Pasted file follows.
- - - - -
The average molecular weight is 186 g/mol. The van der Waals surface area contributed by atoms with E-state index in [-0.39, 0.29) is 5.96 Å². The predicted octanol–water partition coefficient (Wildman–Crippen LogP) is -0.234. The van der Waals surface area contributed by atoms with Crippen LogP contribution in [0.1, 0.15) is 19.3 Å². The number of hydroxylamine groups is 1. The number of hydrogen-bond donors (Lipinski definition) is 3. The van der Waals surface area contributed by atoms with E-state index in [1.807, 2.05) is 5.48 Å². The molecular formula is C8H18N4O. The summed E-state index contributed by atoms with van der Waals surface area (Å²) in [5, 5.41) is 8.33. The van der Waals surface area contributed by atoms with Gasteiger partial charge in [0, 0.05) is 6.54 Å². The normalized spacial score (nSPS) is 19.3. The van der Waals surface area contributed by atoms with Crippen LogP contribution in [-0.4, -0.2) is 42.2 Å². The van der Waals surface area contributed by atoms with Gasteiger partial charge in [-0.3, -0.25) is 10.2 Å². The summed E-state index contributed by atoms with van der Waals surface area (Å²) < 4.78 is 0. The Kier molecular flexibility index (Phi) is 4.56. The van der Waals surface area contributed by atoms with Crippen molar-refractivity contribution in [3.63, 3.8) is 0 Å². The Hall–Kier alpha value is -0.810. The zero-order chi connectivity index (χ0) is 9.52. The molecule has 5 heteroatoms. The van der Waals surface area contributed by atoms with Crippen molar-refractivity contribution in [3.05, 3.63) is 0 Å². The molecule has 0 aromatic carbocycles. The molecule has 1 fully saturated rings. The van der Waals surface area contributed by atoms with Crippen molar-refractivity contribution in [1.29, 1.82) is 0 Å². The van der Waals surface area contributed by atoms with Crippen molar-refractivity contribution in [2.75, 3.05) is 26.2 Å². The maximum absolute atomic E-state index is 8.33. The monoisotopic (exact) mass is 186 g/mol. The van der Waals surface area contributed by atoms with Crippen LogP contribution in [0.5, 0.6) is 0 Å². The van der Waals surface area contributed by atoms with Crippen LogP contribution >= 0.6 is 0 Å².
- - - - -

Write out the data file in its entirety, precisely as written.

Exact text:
The average molecular weight is 186 g/mol. The van der Waals surface area contributed by atoms with E-state index in [-0.39, 0.29) is 5.96 Å². The predicted octanol–water partition coefficient (Wildman–Crippen LogP) is -0.234. The van der Waals surface area contributed by atoms with Crippen LogP contribution in [0.1, 0.15) is 19.3 Å². The number of hydroxylamine groups is 1. The number of hydrogen-bond donors (Lipinski definition) is 3. The van der Waals surface area contributed by atoms with E-state index in [1.807, 2.05) is 5.48 Å². The molecular formula is C8H18N4O. The summed E-state index contributed by atoms with van der Waals surface area (Å²) in [5, 5.41) is 8.33. The van der Waals surface area contributed by atoms with Gasteiger partial charge in [0, 0.05) is 6.54 Å². The normalized spacial score (nSPS) is 19.3. The van der Waals surface area contributed by atoms with Crippen LogP contribution in [-0.4, -0.2) is 42.2 Å². The van der Waals surface area contributed by atoms with Gasteiger partial charge in [-0.3, -0.25) is 10.2 Å². The summed E-state index contributed by atoms with van der Waals surface area (Å²) < 4.78 is 0. The Kier molecular flexibility index (Phi) is 4.56. The van der Waals surface area contributed by atoms with Crippen molar-refractivity contribution in [3.63, 3.8) is 0 Å². The Hall–Kier alpha value is -0.810. The zero-order chi connectivity index (χ0) is 9.52. The molecule has 5 heteroatoms. The van der Waals surface area contributed by atoms with Crippen molar-refractivity contribution in [3.05, 3.63) is 0 Å². The molecule has 0 aromatic carbocycles. The molecule has 1 fully saturated rings. The van der Waals surface area contributed by atoms with Crippen molar-refractivity contribution in [1.29, 1.82) is 0 Å². The van der Waals surface area contributed by atoms with Crippen molar-refractivity contribution in [2.75, 3.05) is 26.2 Å². The maximum absolute atomic E-state index is 8.33. The monoisotopic (exact) mass is 186 g/mol. The van der Waals surface area contributed by atoms with Crippen LogP contribution in [0.5, 0.6) is 0 Å². The van der Waals surface area contributed by atoms with Crippen LogP contribution >= 0.6 is 0 Å².